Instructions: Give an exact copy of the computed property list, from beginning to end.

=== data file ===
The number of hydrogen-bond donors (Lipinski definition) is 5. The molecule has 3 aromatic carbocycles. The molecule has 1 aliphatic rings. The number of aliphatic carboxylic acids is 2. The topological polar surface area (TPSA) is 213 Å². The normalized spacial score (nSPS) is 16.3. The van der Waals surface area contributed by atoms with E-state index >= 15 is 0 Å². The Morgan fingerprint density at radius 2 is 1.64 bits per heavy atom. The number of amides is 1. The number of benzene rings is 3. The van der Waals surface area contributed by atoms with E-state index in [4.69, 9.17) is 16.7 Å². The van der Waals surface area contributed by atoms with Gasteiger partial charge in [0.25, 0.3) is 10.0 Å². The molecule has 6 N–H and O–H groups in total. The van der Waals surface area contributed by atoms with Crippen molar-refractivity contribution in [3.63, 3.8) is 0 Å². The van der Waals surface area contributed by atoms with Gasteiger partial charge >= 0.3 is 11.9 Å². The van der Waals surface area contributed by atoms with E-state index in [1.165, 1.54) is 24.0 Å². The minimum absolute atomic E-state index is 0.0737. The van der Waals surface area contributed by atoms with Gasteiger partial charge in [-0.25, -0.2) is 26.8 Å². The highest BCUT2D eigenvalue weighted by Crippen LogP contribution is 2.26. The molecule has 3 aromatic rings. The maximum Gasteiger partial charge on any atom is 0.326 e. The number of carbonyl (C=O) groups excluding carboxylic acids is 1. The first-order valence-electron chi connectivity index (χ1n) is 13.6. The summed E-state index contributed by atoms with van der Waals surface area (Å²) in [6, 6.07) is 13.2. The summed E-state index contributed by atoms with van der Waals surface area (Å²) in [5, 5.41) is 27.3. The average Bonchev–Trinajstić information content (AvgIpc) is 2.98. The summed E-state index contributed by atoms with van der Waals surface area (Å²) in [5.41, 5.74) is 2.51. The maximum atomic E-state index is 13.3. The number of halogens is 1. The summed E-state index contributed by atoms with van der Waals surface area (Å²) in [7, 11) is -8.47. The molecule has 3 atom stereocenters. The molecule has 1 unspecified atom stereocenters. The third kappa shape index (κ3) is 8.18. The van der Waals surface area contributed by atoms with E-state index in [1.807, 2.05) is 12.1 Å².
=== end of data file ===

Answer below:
The number of hydrogen-bond donors (Lipinski definition) is 5. The molecule has 3 aromatic carbocycles. The molecule has 1 aliphatic rings. The number of aliphatic carboxylic acids is 2. The topological polar surface area (TPSA) is 213 Å². The normalized spacial score (nSPS) is 16.3. The van der Waals surface area contributed by atoms with E-state index >= 15 is 0 Å². The Morgan fingerprint density at radius 2 is 1.64 bits per heavy atom. The number of amides is 1. The number of benzene rings is 3. The van der Waals surface area contributed by atoms with E-state index in [4.69, 9.17) is 16.7 Å². The van der Waals surface area contributed by atoms with Gasteiger partial charge in [0.25, 0.3) is 10.0 Å². The molecule has 6 N–H and O–H groups in total. The van der Waals surface area contributed by atoms with Crippen molar-refractivity contribution in [3.63, 3.8) is 0 Å². The van der Waals surface area contributed by atoms with Gasteiger partial charge >= 0.3 is 11.9 Å². The van der Waals surface area contributed by atoms with E-state index in [1.165, 1.54) is 24.0 Å². The minimum absolute atomic E-state index is 0.0737. The van der Waals surface area contributed by atoms with Gasteiger partial charge in [-0.25, -0.2) is 26.8 Å². The highest BCUT2D eigenvalue weighted by Crippen LogP contribution is 2.26. The molecule has 3 aromatic rings. The maximum Gasteiger partial charge on any atom is 0.326 e. The number of carbonyl (C=O) groups excluding carboxylic acids is 1. The first-order valence-electron chi connectivity index (χ1n) is 13.6. The summed E-state index contributed by atoms with van der Waals surface area (Å²) in [6, 6.07) is 13.2. The summed E-state index contributed by atoms with van der Waals surface area (Å²) in [5, 5.41) is 27.3. The average Bonchev–Trinajstić information content (AvgIpc) is 2.98. The summed E-state index contributed by atoms with van der Waals surface area (Å²) in [5.41, 5.74) is 2.51. The maximum atomic E-state index is 13.3. The number of halogens is 1. The summed E-state index contributed by atoms with van der Waals surface area (Å²) in [7, 11) is -8.47. The molecule has 3 atom stereocenters. The molecule has 1 unspecified atom stereocenters. The third kappa shape index (κ3) is 8.18. The van der Waals surface area contributed by atoms with E-state index in [1.807, 2.05) is 12.1 Å².